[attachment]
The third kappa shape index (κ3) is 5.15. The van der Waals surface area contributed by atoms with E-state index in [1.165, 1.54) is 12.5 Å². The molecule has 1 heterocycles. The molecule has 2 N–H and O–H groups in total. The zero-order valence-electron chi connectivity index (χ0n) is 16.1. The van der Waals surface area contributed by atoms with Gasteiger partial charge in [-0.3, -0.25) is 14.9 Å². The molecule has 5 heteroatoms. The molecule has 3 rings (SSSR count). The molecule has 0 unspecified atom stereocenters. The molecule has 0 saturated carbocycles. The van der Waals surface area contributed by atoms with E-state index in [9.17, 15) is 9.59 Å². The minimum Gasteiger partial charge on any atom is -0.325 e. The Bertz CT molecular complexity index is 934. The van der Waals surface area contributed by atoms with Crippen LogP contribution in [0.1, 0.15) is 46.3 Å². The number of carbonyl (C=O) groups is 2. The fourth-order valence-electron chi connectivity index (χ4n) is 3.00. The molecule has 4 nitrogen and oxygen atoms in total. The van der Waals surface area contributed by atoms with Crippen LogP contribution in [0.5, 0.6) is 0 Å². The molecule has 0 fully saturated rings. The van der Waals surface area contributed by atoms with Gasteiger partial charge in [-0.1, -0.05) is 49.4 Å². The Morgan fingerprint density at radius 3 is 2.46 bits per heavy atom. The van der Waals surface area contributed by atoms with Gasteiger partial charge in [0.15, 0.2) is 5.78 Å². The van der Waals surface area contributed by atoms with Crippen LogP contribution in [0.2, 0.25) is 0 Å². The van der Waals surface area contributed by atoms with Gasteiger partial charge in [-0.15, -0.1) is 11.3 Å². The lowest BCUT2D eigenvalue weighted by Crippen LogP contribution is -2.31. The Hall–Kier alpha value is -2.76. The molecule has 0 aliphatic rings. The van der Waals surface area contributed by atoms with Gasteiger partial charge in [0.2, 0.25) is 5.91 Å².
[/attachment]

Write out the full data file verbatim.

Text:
The third kappa shape index (κ3) is 5.15. The van der Waals surface area contributed by atoms with E-state index in [1.165, 1.54) is 12.5 Å². The molecule has 1 heterocycles. The molecule has 2 N–H and O–H groups in total. The zero-order valence-electron chi connectivity index (χ0n) is 16.1. The van der Waals surface area contributed by atoms with Gasteiger partial charge in [-0.3, -0.25) is 14.9 Å². The molecule has 5 heteroatoms. The molecule has 3 rings (SSSR count). The molecule has 0 unspecified atom stereocenters. The molecule has 0 saturated carbocycles. The van der Waals surface area contributed by atoms with E-state index in [9.17, 15) is 9.59 Å². The minimum Gasteiger partial charge on any atom is -0.325 e. The Bertz CT molecular complexity index is 934. The van der Waals surface area contributed by atoms with Crippen LogP contribution in [0.1, 0.15) is 46.3 Å². The number of carbonyl (C=O) groups is 2. The fourth-order valence-electron chi connectivity index (χ4n) is 3.00. The molecule has 4 nitrogen and oxygen atoms in total. The van der Waals surface area contributed by atoms with Crippen LogP contribution in [0.5, 0.6) is 0 Å². The molecule has 0 fully saturated rings. The van der Waals surface area contributed by atoms with Gasteiger partial charge in [-0.1, -0.05) is 49.4 Å². The Morgan fingerprint density at radius 3 is 2.46 bits per heavy atom. The van der Waals surface area contributed by atoms with Gasteiger partial charge in [0.15, 0.2) is 5.78 Å². The van der Waals surface area contributed by atoms with Crippen LogP contribution in [0.2, 0.25) is 0 Å². The van der Waals surface area contributed by atoms with Gasteiger partial charge in [-0.15, -0.1) is 11.3 Å². The lowest BCUT2D eigenvalue weighted by Crippen LogP contribution is -2.31. The Hall–Kier alpha value is -2.76. The molecule has 0 aliphatic rings. The van der Waals surface area contributed by atoms with Gasteiger partial charge in [0.2, 0.25) is 5.91 Å².